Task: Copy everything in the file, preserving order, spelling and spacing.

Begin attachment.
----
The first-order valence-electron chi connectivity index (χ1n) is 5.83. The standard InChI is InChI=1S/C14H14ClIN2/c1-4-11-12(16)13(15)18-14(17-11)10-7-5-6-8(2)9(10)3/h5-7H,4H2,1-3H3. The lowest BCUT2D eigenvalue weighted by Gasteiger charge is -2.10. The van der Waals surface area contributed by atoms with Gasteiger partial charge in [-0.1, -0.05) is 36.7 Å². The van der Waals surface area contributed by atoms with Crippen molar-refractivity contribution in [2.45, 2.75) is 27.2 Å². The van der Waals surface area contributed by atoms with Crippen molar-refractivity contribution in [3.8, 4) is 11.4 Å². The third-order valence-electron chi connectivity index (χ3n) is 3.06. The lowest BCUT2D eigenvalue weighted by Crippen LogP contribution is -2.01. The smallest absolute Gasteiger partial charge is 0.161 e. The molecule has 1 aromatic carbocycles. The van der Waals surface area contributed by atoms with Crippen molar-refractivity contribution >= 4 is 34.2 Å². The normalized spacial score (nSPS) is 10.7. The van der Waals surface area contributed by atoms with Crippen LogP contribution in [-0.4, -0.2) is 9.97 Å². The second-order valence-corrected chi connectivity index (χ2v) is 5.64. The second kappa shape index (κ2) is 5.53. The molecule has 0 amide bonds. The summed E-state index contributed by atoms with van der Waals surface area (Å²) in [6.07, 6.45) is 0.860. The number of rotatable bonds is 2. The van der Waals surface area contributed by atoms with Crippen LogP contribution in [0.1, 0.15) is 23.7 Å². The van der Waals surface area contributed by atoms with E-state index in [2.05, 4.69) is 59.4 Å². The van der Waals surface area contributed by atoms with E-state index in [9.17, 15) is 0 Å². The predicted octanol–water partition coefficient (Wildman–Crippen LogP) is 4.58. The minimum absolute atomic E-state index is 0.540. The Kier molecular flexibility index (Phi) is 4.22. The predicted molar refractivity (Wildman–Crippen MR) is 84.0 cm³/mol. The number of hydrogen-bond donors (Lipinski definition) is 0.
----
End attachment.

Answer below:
The first-order valence-electron chi connectivity index (χ1n) is 5.83. The standard InChI is InChI=1S/C14H14ClIN2/c1-4-11-12(16)13(15)18-14(17-11)10-7-5-6-8(2)9(10)3/h5-7H,4H2,1-3H3. The lowest BCUT2D eigenvalue weighted by Gasteiger charge is -2.10. The van der Waals surface area contributed by atoms with Gasteiger partial charge in [-0.1, -0.05) is 36.7 Å². The van der Waals surface area contributed by atoms with Crippen molar-refractivity contribution in [2.45, 2.75) is 27.2 Å². The van der Waals surface area contributed by atoms with Crippen molar-refractivity contribution in [3.8, 4) is 11.4 Å². The third-order valence-electron chi connectivity index (χ3n) is 3.06. The lowest BCUT2D eigenvalue weighted by Crippen LogP contribution is -2.01. The smallest absolute Gasteiger partial charge is 0.161 e. The molecule has 1 aromatic carbocycles. The van der Waals surface area contributed by atoms with Crippen molar-refractivity contribution >= 4 is 34.2 Å². The normalized spacial score (nSPS) is 10.7. The van der Waals surface area contributed by atoms with Crippen LogP contribution in [-0.4, -0.2) is 9.97 Å². The second-order valence-corrected chi connectivity index (χ2v) is 5.64. The second kappa shape index (κ2) is 5.53. The molecule has 0 amide bonds. The summed E-state index contributed by atoms with van der Waals surface area (Å²) in [6.07, 6.45) is 0.860. The number of rotatable bonds is 2. The van der Waals surface area contributed by atoms with Crippen LogP contribution in [0.1, 0.15) is 23.7 Å². The van der Waals surface area contributed by atoms with E-state index in [2.05, 4.69) is 59.4 Å². The van der Waals surface area contributed by atoms with E-state index in [9.17, 15) is 0 Å². The predicted octanol–water partition coefficient (Wildman–Crippen LogP) is 4.58. The minimum absolute atomic E-state index is 0.540. The Kier molecular flexibility index (Phi) is 4.22. The predicted molar refractivity (Wildman–Crippen MR) is 84.0 cm³/mol. The number of hydrogen-bond donors (Lipinski definition) is 0.